Reasons why people are switching from Solaris to Linux

I met up this week with one of my friends that I haven’t seen in a while. We chatted about life, work and eventually started chatting about Linux and Solaris (we are both SysAdmins). My friend mentioned that his company had decided to quit buying Sun hardware in favor of Dell servers running Redhat Linux Advanced Server. I was shocked to hear this since my friend had actively pushed Solaris in the past, and was one of the folks I regularly got together with to discuss new technologies merged into Nevada. His company has numerous concerns surrounding Solaris 10 manageability and Sun’s lack of ACTIVE support for commonly used opensource packages. We chatted about this for hours over cocktails, and both came to the conclusion that Sun needs to do something to address the following problems with Solaris:

1. Solaris doesn’t ship with a working and supported LAMP stack (I should probably say SAMP stack). My friend’s company is frustrated with having to manually download and build Apache, MySQL, and PHP on their Solaris boxes, and chose to move to Redhat Advanced server to get a working and SUPPORTED LAMP solution out of the box. I am not sure why Sun can’t ship a working and supported SAMP stack with Solaris. This seems like a no brainer to me.

2. Several of the developers at my friends company have transitioned to Fedora Core on their desktops, since the desktop looks pleasant, wireless works out of the box for most chipsets, eclipse is an installation option, and there is a full suite of applications available after the installation. The Fedora Core desktop is quite a bit more usable that JDS (if you don’t believe me, install Fedora Core 5 side-by-side with JDS), so developers have jumped all over it (at least those that don’t use Windows). Sun really needs to do something to improve desktop usability, and they should use the GNOME release from versus their own variant. They also need to do something to address package management, either by adopting blastwave or developing a decent remotely-accessible package repository.

3. Redhat Linux ships and provides regular updates for numerous opensource software (e.g., postgres, MySQL, Apache, Samba, Bind, Sendmail, openssh, openssl, etc), where Sun keeps trying to sell customers the Sun Java One stack, “modifies” an opensource package and diverges the product from what is available everywhere else, and fails to provide timely bug fixes and security patches for the opensource packages that are shipped (Apache, MySQL and Samba are perfect examples) with Solaris. Sun really needs to get some folks focused on supporting the opensource solutions people use, versus shipping opensource software and letting the bits rot.

4. Several key ISVs are pushing Linux and Windows over Solaris, and have switched from Solaris to Linux as their tier I development platform. This typically means that developers will squash more platform-specific bugs in their product prior to shipping it, since they are using that platform daily. Sun needs to do more to get developers writing code on Solaris, since this helps Sun customers in the end.

5. Managing applications and patches on Solaris systems is a disaster, and redhat’s up2date utility is not only efficient, but has numerous options to control the patch notification and update process. This can also be used along with Redhat’s satellite server to provide Enterprise wide patch and application management. While Sun kicked off an effort to address the patch and installation process, I wonder if it will be too little too late.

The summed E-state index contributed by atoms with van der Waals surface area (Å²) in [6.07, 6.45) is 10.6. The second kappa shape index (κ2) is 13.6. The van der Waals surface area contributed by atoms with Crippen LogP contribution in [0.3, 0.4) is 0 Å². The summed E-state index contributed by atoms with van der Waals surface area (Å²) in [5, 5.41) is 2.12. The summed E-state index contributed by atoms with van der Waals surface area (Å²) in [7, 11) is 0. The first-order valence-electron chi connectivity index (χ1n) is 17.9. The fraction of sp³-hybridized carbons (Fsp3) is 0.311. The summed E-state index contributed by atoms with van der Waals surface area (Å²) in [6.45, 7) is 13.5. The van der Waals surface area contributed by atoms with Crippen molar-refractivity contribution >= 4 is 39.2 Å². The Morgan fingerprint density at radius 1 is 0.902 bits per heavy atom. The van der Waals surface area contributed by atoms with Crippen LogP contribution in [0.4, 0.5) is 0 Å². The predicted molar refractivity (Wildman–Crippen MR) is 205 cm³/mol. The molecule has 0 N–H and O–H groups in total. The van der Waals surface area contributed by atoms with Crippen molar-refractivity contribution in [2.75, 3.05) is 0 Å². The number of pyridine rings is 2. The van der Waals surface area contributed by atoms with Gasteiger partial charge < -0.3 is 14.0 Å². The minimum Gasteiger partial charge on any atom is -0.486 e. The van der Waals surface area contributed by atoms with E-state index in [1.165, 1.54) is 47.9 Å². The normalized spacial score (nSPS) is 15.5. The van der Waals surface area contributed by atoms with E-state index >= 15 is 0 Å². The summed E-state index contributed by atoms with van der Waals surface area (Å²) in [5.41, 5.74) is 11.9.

6. Staying on the cutting edge with Nevada is difficult, since there is currently no way to easily and automatically upgrade from one release of Nevada to another. On Fedora Core servers, you can run ‘yum upgrade’ to get the latest bits. Having to download archives and BFU is tedious, and most admins don’t want to spend their few spare cycles BFU’ing to new releases.

7. Zones are unusable at my friend’s site, since there is currently no way to filter traffic between zones, apply QOS measures to memory, I/O and network resources, and patching a box with zones can take days in some cases (I have experienced this first hand. If you want to see, install Solaris 10, create 25 non-sparse zones, and run smpatch update). Addressing these items would allow SysAdmins to actually patch their systems, and would allow folks to sleep at night knowing that the QOS measures will protect rogue applications from taking down their servers.

8. The Solaris opensource movement was great, but in our opinions it is very much closed to the outside world. How many people outside of Sun have actually done ARC reviews, code reviews, or applied a putback to the kernel source tree (there may be cases, but I can’t find them on This is definitely not something that can happen overnight, but people who have to wait in a queue for a sponsor, or worse yet are ignored (I filed a bug 3-months ago and asked to work on it, and have yet to hear back from Sun) when they try to fix something, will cause people to join communities where their voice actually matters.

That said, Solaris 10 is an awesome Operating System, and comes with some incredible technologies (e.g., ZFS, DTrace, FMA, etc). I truly do hope that Sun takes some steps to address these issues, since it will hopefully lead to further adoption of Solaris.

11 thoughts on “Reasons why people are switching from Solaris to Linux”

  1. I can understand the reason to move to Linux, based on the reasons you’ve laid out, but there’s still a pretty compelling reason to stay with Sun hardware. The new x64 line runs Linux fabulously (I’ve got a several running SuSE) and with features like reduced the power consumption and the 64-bit Operons, they’re more advanced than anything Dell is putting out.

  2. I have some concerns with the supportability of Sun hardware running Linux and Windows. It might work, but trying to get bugs and performance issues addressed is a different issue. Dell has made Redhat Linux and Windows server 2003 tier one Operating Systems, and will assist customers with locating fixes for Linux and Windows server problems. I dig the X4x00 line of servers, but I only feel comfortable running x86 Solaris 10 on them at this time.

  3. Regards #7 – do you know of a virtualization/emulation technology that solves the “gotta patch ’em all” issue
    and better than sparse zones?

  4. Solaris doesn’t come default shipped with SAMP but you can install the SAMP package off the Solaris Companion CD and it only takes a few minutes to get running. See